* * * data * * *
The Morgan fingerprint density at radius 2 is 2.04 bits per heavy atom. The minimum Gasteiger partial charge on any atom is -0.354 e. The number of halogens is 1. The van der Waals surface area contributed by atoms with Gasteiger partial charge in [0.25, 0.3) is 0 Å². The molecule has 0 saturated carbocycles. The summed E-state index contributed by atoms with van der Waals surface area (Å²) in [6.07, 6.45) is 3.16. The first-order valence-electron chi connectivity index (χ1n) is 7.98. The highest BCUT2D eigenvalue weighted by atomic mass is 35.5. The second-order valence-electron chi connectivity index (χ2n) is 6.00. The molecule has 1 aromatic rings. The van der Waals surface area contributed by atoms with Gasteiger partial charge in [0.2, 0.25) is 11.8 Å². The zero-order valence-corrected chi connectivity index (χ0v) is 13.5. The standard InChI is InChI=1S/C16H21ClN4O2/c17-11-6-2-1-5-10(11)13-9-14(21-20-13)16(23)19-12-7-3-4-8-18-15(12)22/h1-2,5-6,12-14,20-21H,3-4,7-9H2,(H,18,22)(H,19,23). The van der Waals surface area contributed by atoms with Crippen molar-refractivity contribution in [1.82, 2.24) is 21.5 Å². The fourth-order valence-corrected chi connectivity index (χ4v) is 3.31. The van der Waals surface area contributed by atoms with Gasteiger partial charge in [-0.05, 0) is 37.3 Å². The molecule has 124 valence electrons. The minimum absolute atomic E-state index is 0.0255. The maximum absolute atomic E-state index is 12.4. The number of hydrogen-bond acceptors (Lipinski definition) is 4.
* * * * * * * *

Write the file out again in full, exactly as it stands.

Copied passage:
The Morgan fingerprint density at radius 2 is 2.04 bits per heavy atom. The minimum Gasteiger partial charge on any atom is -0.354 e. The number of halogens is 1. The van der Waals surface area contributed by atoms with Gasteiger partial charge in [0.25, 0.3) is 0 Å². The molecule has 0 saturated carbocycles. The summed E-state index contributed by atoms with van der Waals surface area (Å²) in [6.07, 6.45) is 3.16. The first-order valence-electron chi connectivity index (χ1n) is 7.98. The highest BCUT2D eigenvalue weighted by atomic mass is 35.5. The second-order valence-electron chi connectivity index (χ2n) is 6.00. The molecule has 1 aromatic rings. The van der Waals surface area contributed by atoms with Gasteiger partial charge in [0.2, 0.25) is 11.8 Å². The zero-order valence-corrected chi connectivity index (χ0v) is 13.5. The standard InChI is InChI=1S/C16H21ClN4O2/c17-11-6-2-1-5-10(11)13-9-14(21-20-13)16(23)19-12-7-3-4-8-18-15(12)22/h1-2,5-6,12-14,20-21H,3-4,7-9H2,(H,18,22)(H,19,23). The van der Waals surface area contributed by atoms with Crippen molar-refractivity contribution in [1.82, 2.24) is 21.5 Å². The fourth-order valence-corrected chi connectivity index (χ4v) is 3.31. The van der Waals surface area contributed by atoms with Gasteiger partial charge in [-0.05, 0) is 37.3 Å². The molecule has 124 valence electrons. The minimum absolute atomic E-state index is 0.0255. The maximum absolute atomic E-state index is 12.4. The number of hydrogen-bond acceptors (Lipinski definition) is 4.